Libations: Find Your Inspiration at the Aspen Public House
At the Aspen Public House, $12
Made with Marti spiced rum, fresh grapefruit, fresh lime and cinnamon simple syrup.
It was Saturday night and I was searching for something to write about for this week’s libations.
I thought about touring Aspen’s seedy scene and searching for the cheapest cocktail with the most booze, mostly because a part of me was feeling nostalgic for the sticky, neon-lit bars on every corner in the old Irish mining town in Montana I was born in.
But I knew Aspen’s bars would never stoop low enough to meet “Butte Tough” standards and I didn’t really have the time to find out, so I settled for the establishment right next to the office: Aspen Public House.
At the bar, I searched the drink list for something column-worthy. The bartender said mules had been popular this offseason, a tempting choice, and I almost went for a White Claw mostly because the menu read in bold print “Yes, we have White Claw,” $7.
I almost went with a handful of different options, until I came across one that fit the situation all too well: a $12 cocktail titled “Writer’s Block.”
Of course, it came with one of those giant ice cubes you couldn’t possibly fit in your mouth without breaking teeth and a fancy orange peel slice, all dusted in cinnamon.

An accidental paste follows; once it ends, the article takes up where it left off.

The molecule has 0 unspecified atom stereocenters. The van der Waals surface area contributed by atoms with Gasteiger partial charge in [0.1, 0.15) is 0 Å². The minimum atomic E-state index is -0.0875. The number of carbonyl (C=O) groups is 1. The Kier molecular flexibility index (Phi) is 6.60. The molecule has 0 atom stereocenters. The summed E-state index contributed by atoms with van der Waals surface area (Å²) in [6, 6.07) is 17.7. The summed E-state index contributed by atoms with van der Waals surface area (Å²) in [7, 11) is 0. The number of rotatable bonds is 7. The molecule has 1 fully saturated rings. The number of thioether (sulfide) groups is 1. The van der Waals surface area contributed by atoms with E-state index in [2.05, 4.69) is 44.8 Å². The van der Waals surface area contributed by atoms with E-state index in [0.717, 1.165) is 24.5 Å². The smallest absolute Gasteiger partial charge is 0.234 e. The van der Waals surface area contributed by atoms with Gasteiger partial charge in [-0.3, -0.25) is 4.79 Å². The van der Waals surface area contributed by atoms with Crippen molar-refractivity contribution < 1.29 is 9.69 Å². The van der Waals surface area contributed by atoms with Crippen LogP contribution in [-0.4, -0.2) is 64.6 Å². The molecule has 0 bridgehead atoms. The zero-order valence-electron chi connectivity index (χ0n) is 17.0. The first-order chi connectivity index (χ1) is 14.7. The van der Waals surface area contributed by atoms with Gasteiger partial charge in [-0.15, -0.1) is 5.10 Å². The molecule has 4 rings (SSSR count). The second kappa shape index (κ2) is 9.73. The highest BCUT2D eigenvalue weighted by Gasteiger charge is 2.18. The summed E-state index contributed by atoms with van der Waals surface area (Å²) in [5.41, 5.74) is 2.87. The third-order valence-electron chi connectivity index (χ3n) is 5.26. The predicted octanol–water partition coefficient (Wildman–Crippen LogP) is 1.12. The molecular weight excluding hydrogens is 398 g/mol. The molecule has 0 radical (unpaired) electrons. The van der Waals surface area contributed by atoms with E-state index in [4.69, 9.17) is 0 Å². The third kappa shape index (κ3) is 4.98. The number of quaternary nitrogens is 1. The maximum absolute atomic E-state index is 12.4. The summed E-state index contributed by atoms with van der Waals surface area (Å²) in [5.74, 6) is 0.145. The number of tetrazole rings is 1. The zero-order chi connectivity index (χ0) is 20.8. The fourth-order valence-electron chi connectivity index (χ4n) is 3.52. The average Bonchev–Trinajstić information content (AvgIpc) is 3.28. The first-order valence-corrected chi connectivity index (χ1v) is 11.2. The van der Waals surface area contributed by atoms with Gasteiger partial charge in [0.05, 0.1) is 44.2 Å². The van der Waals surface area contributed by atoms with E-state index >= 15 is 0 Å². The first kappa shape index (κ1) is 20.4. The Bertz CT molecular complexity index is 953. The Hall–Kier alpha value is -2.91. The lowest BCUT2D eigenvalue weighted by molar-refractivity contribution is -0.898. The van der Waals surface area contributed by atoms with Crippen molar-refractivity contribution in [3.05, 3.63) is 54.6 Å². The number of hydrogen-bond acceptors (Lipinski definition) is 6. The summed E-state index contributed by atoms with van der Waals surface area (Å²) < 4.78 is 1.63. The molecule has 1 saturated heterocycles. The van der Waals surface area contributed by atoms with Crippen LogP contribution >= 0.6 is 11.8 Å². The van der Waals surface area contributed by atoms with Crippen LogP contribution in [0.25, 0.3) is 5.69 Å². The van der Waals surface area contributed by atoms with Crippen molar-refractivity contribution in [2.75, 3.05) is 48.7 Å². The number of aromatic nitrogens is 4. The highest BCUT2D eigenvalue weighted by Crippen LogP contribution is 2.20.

Yet the vintage-looking glass brought the whole drink down to Earth and after one sip I was in heaven.
The fresh grapefruit juice was the first flavor to hit the taste buds, then the spicy sweet cinnamon (or spiced rum) just as the rest of the liquid trickled down my throat.
It tasted like sour apple pie. I probably said it was “so good” six times over the 20 minutes I was sitting there. And it felt more like home than I ever thought it could with the kind people and copper-topped bar.
The rest is history. At first I was wordless, then a Writer’s Block later I was flowing with inspiration. Now that I think about it a few days later, though, I wonder if the drink was created to cure writer’s block or to cause it. I guess I’ll need a few more to find out.
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“We believe in the power of women, so we turned to what we know, winemaking, and tried to make our own small contribution to the discussion,” co-owner of Ponzi Vineyards Anna Maria said. “We had to do something.”